The delegation was very surprised to hear that Sweden was a major destination country for trafficked women and girls; the Government worked closely on the issue and did not have information to this effect. Regarding the legislation on the purchase of sex services, the statistics had been evaluated and showed effectiveness. Sweden penalized both the purchase of sex and trafficking of human beings including for sexual exploitation.
Underage girls asylum seekers who came to Sweden with an adult male, who was neither a parent nor a guardian, were assumed to be in child marriage; they were separated from the “husband”, accommodated with children and treated as a child. Sweden was well aware that child marriages were often last-resort strategies of families, and marrying off the girls was seen as the only way to cope with refugee situations, and that was why Sweden was working on addressing the issue also at the local level.
Sexual abuse of children committed by Swedish citizens abroad was prosecuted in Sweden; a proposal would be made to the Government in October to expand this extraterritorial jurisdiction to include sexual abuse of adults. Housing was one of the key priorities for the Government, which had five initiatives in this area, including investing in new affordable and quality housing.
Minimum wage legislation was not a political issue in Sweden, partly because the wages of those just starting the employment were rather high, and partly because Sweden, contrary to other countries with minimum wage legislations system, had the well-developed welfare system which provided support with housing, child allocation, disability allowances and other benefits.
There were some 140,000 people waiting for a decision on their asylum applications, and during this time they had to be safe and thrive, learn Swedish and take care of their children, so they had access to language training courses, access to schools and social security. There were discussions on how to support them and facilitate their entry into the work place. Sweden was well aware that asylum seekers who were waiting on a decision had time, and that they wanted to learn and develop – particularly children, so the Government was looking into ways to develop leisure and other activities. Approximately fifty-nine per cent of asylum seekers of upper secondary school age attended school.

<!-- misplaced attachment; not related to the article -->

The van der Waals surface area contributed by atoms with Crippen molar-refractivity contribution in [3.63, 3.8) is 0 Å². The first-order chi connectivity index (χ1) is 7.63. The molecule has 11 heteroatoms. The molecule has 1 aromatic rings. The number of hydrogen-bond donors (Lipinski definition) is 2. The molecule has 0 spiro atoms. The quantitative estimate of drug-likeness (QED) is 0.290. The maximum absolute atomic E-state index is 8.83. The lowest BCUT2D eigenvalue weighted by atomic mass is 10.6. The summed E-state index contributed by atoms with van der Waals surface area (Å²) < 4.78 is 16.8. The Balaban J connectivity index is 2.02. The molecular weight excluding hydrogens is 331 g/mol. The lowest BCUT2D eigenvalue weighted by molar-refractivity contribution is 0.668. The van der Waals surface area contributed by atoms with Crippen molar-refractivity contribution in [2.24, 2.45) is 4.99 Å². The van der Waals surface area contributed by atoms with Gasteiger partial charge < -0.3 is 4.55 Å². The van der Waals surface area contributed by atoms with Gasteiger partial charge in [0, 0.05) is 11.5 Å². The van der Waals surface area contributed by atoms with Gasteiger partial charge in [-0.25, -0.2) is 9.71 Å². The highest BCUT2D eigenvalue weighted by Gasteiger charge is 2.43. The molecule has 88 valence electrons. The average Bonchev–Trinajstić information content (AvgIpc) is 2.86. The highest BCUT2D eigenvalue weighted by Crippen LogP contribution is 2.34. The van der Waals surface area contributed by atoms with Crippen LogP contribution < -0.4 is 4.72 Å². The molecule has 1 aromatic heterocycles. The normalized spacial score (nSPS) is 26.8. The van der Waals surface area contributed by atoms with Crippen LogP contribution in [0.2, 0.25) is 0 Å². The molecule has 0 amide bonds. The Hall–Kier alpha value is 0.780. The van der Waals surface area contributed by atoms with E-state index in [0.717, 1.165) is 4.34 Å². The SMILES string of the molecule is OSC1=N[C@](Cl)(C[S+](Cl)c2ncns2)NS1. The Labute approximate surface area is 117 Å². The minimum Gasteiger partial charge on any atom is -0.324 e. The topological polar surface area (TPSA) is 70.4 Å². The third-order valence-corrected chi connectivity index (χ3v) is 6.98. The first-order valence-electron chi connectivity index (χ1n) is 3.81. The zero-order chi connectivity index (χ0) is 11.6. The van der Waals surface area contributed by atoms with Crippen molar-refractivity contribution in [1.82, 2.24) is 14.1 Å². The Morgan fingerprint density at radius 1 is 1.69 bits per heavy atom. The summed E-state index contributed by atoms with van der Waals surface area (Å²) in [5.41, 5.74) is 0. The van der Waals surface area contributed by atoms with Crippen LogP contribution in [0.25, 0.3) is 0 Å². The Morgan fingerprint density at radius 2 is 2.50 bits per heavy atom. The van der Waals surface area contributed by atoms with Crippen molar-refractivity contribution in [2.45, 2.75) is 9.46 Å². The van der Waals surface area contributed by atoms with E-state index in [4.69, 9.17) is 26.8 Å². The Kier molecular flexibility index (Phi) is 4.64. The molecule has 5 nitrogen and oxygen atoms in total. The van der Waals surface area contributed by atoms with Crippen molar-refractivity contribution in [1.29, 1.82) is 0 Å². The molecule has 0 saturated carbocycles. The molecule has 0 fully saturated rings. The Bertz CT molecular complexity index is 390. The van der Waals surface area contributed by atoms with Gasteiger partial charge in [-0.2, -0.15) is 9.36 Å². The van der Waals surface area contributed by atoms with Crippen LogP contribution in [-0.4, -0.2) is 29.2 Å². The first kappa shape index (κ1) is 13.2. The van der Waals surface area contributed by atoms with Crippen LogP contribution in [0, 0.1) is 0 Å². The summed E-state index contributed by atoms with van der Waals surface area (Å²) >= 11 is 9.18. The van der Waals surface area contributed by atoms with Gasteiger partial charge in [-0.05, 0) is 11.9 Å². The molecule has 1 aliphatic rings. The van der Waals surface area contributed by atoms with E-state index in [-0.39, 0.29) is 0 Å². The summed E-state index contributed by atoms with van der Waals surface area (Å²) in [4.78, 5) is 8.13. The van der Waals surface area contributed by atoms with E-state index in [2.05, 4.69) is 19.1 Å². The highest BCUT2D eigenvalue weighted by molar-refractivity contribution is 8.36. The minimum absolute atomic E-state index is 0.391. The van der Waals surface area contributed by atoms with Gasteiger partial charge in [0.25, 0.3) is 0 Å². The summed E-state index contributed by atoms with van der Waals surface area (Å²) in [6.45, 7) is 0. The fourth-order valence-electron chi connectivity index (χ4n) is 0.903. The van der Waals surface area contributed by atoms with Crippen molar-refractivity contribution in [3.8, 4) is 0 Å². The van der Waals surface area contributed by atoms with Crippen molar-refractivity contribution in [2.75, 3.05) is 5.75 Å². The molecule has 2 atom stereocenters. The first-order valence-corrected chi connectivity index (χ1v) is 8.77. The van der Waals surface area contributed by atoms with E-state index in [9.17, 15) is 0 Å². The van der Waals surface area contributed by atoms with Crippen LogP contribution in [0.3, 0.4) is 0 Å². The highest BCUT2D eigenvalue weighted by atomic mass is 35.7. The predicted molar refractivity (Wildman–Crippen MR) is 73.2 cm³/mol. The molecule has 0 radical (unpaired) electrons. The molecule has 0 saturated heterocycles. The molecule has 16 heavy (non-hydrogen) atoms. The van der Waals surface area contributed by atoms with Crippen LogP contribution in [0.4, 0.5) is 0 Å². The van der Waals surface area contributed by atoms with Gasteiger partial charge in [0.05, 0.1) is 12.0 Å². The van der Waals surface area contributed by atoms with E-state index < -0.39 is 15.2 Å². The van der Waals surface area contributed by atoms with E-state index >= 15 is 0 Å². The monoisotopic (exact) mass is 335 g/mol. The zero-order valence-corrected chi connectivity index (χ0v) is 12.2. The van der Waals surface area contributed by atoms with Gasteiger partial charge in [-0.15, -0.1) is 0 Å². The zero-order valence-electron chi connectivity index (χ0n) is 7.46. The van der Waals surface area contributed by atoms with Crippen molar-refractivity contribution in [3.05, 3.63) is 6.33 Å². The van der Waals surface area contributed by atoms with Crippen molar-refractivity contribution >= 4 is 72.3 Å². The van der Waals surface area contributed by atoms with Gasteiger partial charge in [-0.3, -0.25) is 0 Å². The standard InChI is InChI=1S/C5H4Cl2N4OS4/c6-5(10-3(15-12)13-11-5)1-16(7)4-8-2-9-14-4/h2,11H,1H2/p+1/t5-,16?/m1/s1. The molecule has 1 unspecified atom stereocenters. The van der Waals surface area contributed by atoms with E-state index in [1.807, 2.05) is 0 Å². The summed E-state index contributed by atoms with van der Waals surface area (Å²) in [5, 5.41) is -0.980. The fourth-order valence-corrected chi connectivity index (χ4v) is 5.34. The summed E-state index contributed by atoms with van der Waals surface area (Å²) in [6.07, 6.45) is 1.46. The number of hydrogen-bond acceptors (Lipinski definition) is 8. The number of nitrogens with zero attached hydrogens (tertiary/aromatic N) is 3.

ZDZISLAW KEDZIA, Member of the Committee and Rapporteur for the report of Sweden, agreed with the delegation that the review process was an opportunity to enrich the mutual understanding of economic, social and cultural rights and their implementation. Sweden had set the bar very high and legitimate expectations were at a level that would be unrealistic for many other States. Mr. Kedzia appreciated discussions on the current pressures and challenges, including economic and social crises, climate change and the global refugee crisis. The Committee was genuinely impressed by the level of professionality, frankness and cooperative spirit demonstrated by the delegation.
PERNILLA BARALT, State Secretary to the Minister of Children, Elderly and Gender Equality, Ministry of Health and Social Affairs of Sweden, said that this review was an opportunity to learn more about the Covenant, and about what was happening in Sweden and in other countries in the world. Ms. Baralt explained the approach of her feminist Government which explained the progress that was being achieved, saying that, before any measures were taken, a good reality check must be done, to know the situation and to know the areas where more progress was needed. For Sweden, those areas were housing and gender, including collecting gender-disaggregated data to guide action and decide on targets. It was indispensable to ensure proper representation and listen to the people expressing what they needed, and, crucially, resources must be provided but only to policies and measures that were assessed for impact. The Prime Minister had put women and children at the top of the agenda and Ms. Baralt reiterated the commitment to ensure that every child reached her or his potential, and to combat child poverty. In closing, Ms. Baralt paraphrased the beloved Astrid Lindgren’ character Pippi Longstocking, and said that Sweden was indeed strong and would be very kind to all the people in the society who were not yet fully realizing their rights.
WALEED SADI, Committee Chairperson, expressed hope that Covenant would be more relevant to policy makers, and that they would be more aware of its principles.